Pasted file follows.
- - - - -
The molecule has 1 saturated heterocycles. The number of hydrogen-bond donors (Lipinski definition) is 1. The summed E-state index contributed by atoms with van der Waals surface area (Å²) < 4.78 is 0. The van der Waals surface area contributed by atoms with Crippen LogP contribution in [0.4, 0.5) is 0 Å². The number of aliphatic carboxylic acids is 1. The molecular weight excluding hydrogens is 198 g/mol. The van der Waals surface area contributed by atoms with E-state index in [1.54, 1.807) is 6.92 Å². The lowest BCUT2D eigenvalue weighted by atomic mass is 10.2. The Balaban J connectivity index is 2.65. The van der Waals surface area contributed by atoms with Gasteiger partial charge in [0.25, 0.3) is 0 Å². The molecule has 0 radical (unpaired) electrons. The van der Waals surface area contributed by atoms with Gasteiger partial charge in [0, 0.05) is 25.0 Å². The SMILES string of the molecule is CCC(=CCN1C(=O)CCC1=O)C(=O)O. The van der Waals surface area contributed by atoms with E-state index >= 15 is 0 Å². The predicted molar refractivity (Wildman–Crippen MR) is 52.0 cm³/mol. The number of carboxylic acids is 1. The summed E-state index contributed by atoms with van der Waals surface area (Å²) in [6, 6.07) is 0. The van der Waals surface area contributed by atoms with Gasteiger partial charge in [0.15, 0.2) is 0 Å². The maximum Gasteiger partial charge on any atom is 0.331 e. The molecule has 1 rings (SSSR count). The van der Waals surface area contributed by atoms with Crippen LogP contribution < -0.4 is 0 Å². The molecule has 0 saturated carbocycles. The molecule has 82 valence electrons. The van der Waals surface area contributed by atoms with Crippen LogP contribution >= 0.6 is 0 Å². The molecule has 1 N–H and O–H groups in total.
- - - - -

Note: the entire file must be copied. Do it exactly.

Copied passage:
The molecule has 1 saturated heterocycles. The number of hydrogen-bond donors (Lipinski definition) is 1. The summed E-state index contributed by atoms with van der Waals surface area (Å²) < 4.78 is 0. The van der Waals surface area contributed by atoms with Crippen LogP contribution in [0.4, 0.5) is 0 Å². The number of aliphatic carboxylic acids is 1. The molecular weight excluding hydrogens is 198 g/mol. The van der Waals surface area contributed by atoms with E-state index in [1.54, 1.807) is 6.92 Å². The lowest BCUT2D eigenvalue weighted by atomic mass is 10.2. The Balaban J connectivity index is 2.65. The van der Waals surface area contributed by atoms with Gasteiger partial charge in [0.25, 0.3) is 0 Å². The molecule has 0 radical (unpaired) electrons. The van der Waals surface area contributed by atoms with Gasteiger partial charge in [0, 0.05) is 25.0 Å². The SMILES string of the molecule is CCC(=CCN1C(=O)CCC1=O)C(=O)O. The van der Waals surface area contributed by atoms with E-state index >= 15 is 0 Å². The predicted molar refractivity (Wildman–Crippen MR) is 52.0 cm³/mol. The number of carboxylic acids is 1. The summed E-state index contributed by atoms with van der Waals surface area (Å²) in [6, 6.07) is 0. The van der Waals surface area contributed by atoms with Gasteiger partial charge in [0.15, 0.2) is 0 Å². The maximum Gasteiger partial charge on any atom is 0.331 e. The molecule has 1 rings (SSSR count). The van der Waals surface area contributed by atoms with Crippen LogP contribution < -0.4 is 0 Å². The molecule has 0 saturated carbocycles. The molecule has 82 valence electrons. The van der Waals surface area contributed by atoms with Crippen LogP contribution >= 0.6 is 0 Å². The molecule has 1 N–H and O–H groups in total.